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Be Prepared for the Next Pricing Emergency

In the pricing world, we often make plans expecting that this year will be a lot like last year. That next month will be a lot like this month. That things are going to go along much like they always have.

That approach works great — until you experience a major unexpected event.

Right now, we’re in the midst of just such an emergency.

It’s frightening.

But it’s not the first time the world has experienced a crisis. And some of these past emergencies hold some lessons for us about how to deal with the current situation — and plan for the next one.

In a 1985 article for Harvard Business Review, Pierre Wack shared a planning technique that had worked well for Royal Dutch/Shell. He wrote:

Beginning in the late 1960s and early 1970s, Shell developed a technique known as “scenario planning.” By listening to planners’ analysis of the global business environment, Shell’s management was prepared for the eventuality — if not the timing — of the 1973 oil crisis. And again in 1981, when other oil companies stockpiled reserves in the aftermath of the outbreak of the Iran-Iraq war, Shell sold off its excess before the glut became a reality and prices collapsed.

The planners at Shell accepted the reality that big surprises are inevitable. Then they thought through some of the most likely surprises and come up with a response.

Of course, no one can be prepared for every eventuality, and we all really hope that worst-case scenarios never come to pass. But having a procedure and preparations in place makes it much easier to deal with the emergency when it actually happens.

We’re used to seeing this sort of emergency preparedness in other aspects of life. Your office building probably does fire drills. Your IT department probably has a disaster recovery strategy. Depending on your location, your community’s first responders have policies for handling fires, floods, earthquakes, tornadoes, and/or hurricanes. Your local newspaper has obituaries for famous people almost ready to print whenever their demise eventually occurs. Some politicians even devised proposals for responding to a global pandemic like the coronavirus.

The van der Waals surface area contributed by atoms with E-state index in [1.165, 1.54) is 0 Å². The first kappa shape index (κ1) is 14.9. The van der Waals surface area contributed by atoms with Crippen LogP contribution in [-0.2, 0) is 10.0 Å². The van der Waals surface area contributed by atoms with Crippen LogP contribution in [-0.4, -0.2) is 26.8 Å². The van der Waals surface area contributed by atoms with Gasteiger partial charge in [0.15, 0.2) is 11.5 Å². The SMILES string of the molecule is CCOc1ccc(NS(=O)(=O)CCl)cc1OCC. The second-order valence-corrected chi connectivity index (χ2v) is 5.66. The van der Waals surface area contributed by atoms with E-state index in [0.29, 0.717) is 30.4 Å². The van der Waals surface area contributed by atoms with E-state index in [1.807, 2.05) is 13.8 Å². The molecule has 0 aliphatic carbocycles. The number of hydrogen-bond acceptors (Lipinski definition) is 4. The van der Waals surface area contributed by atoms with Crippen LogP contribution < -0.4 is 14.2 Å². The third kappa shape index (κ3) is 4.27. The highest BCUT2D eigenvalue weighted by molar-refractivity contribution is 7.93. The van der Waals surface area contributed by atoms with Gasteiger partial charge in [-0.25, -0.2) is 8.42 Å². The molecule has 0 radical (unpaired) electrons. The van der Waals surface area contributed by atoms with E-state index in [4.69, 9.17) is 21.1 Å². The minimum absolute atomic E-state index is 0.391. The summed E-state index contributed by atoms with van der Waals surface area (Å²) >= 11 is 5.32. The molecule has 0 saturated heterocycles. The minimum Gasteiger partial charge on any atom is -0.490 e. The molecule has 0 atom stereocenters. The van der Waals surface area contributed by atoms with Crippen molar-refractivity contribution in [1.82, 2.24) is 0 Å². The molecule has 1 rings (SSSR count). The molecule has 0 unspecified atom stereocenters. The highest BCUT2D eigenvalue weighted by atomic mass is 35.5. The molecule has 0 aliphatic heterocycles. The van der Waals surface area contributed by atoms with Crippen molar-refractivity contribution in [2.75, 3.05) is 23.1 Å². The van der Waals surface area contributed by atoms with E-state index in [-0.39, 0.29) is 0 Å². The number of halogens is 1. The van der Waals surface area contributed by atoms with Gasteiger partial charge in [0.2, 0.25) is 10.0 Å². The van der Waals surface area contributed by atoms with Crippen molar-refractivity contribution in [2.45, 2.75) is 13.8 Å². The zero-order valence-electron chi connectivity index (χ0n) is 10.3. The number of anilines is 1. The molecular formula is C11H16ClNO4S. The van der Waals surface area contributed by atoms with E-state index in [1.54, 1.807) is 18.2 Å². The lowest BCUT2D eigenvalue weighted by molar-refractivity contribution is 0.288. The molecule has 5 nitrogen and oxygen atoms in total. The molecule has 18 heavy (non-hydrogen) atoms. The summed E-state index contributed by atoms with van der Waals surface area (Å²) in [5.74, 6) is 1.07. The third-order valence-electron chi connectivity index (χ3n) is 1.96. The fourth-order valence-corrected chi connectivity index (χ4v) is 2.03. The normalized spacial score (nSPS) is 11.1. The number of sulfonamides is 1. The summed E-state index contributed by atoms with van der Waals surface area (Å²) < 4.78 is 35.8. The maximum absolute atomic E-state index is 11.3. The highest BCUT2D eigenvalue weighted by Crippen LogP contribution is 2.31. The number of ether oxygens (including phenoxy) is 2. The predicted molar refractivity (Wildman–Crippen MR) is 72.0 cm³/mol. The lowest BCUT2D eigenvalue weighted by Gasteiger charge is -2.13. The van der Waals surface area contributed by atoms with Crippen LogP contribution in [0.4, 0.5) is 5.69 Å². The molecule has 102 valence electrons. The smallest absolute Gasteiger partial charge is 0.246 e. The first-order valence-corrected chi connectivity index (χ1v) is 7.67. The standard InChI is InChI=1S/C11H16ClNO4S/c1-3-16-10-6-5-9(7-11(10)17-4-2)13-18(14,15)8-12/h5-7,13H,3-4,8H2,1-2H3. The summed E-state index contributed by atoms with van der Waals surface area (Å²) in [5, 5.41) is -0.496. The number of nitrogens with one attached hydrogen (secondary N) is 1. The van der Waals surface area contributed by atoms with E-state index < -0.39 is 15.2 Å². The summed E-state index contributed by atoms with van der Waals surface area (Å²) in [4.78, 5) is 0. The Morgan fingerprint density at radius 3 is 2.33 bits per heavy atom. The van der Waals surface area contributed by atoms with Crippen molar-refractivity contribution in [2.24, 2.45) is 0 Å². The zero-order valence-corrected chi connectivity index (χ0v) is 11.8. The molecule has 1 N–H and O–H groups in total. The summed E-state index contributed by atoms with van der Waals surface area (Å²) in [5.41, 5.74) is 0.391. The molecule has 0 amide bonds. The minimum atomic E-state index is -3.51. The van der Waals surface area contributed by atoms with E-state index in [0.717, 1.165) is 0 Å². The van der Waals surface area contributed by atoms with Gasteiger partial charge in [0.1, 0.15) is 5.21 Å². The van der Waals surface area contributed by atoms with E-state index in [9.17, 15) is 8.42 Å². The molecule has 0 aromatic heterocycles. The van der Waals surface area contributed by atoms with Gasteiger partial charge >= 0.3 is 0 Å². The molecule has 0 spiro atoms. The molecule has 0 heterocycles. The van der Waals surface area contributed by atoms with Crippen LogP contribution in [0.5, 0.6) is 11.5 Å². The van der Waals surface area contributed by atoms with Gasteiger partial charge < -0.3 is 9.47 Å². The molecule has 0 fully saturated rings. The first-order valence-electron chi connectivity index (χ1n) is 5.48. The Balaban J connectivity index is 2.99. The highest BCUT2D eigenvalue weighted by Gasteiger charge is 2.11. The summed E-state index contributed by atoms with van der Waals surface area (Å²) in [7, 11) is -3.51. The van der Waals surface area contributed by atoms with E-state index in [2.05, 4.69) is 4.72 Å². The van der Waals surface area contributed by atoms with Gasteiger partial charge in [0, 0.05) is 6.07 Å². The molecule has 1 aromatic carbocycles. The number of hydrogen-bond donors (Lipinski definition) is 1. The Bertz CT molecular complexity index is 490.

In pricing, we need to be prepared for the inevitable eventualities as well. What are the next steps if there’s a large supply disruption? How should you respond if a price war begins? What should you do if customers have a spending freeze?

Having a plan means that when something bad happens, you don’t have to think about what to do next. Human beings do not do our best thinking under stress, so having a pre-made strategy makes it much more likely that we will respond well and in a timely way.

And fortunately, you don’t have to do all this planning and strategizing on your own. PricingBrew is full of resources to help you cope with the current emergency — and the inevitable next one. Here are some places to start:

Start preparing now for the next emergency — your future self will thank you.

We hope that you and your families are well. Stay safe!

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